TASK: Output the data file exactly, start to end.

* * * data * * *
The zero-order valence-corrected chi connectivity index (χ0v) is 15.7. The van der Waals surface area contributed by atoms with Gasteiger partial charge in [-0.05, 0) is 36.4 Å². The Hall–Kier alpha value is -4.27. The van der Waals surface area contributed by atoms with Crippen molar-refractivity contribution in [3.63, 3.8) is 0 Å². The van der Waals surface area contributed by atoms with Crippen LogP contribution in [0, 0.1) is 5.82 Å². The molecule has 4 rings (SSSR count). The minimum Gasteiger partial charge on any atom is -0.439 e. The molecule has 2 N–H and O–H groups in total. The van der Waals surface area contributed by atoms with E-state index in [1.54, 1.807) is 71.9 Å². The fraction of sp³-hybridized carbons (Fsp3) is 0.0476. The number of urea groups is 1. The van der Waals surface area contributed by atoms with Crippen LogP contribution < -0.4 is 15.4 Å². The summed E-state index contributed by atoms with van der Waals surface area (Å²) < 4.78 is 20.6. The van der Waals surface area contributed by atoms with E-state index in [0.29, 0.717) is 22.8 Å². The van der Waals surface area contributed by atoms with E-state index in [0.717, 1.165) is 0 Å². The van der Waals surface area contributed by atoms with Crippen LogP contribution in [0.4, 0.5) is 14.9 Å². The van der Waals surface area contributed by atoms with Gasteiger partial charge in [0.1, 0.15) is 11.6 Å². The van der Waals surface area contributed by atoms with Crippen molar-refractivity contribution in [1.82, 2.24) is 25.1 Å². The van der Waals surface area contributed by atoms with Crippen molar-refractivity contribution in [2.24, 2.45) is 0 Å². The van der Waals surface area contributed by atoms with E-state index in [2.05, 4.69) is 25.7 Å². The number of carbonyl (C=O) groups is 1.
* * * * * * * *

The zero-order valence-corrected chi connectivity index (χ0v) is 15.7. The van der Waals surface area contributed by atoms with Gasteiger partial charge in [-0.05, 0) is 36.4 Å². The Hall–Kier alpha value is -4.27. The van der Waals surface area contributed by atoms with Crippen molar-refractivity contribution in [3.63, 3.8) is 0 Å². The van der Waals surface area contributed by atoms with Crippen LogP contribution in [0, 0.1) is 5.82 Å². The molecule has 4 rings (SSSR count). The minimum Gasteiger partial charge on any atom is -0.439 e. The molecule has 2 N–H and O–H groups in total. The van der Waals surface area contributed by atoms with E-state index in [1.54, 1.807) is 71.9 Å². The fraction of sp³-hybridized carbons (Fsp3) is 0.0476. The number of urea groups is 1. The van der Waals surface area contributed by atoms with Crippen LogP contribution < -0.4 is 15.4 Å². The summed E-state index contributed by atoms with van der Waals surface area (Å²) < 4.78 is 20.6. The van der Waals surface area contributed by atoms with E-state index in [0.29, 0.717) is 22.8 Å². The van der Waals surface area contributed by atoms with E-state index in [0.717, 1.165) is 0 Å². The van der Waals surface area contributed by atoms with Crippen LogP contribution in [0.4, 0.5) is 14.9 Å². The van der Waals surface area contributed by atoms with Gasteiger partial charge in [0.1, 0.15) is 11.6 Å². The van der Waals surface area contributed by atoms with Crippen molar-refractivity contribution in [1.82, 2.24) is 25.1 Å². The van der Waals surface area contributed by atoms with Crippen molar-refractivity contribution in [2.24, 2.45) is 0 Å². The van der Waals surface area contributed by atoms with E-state index in [2.05, 4.69) is 25.7 Å². The number of carbonyl (C=O) groups is 1.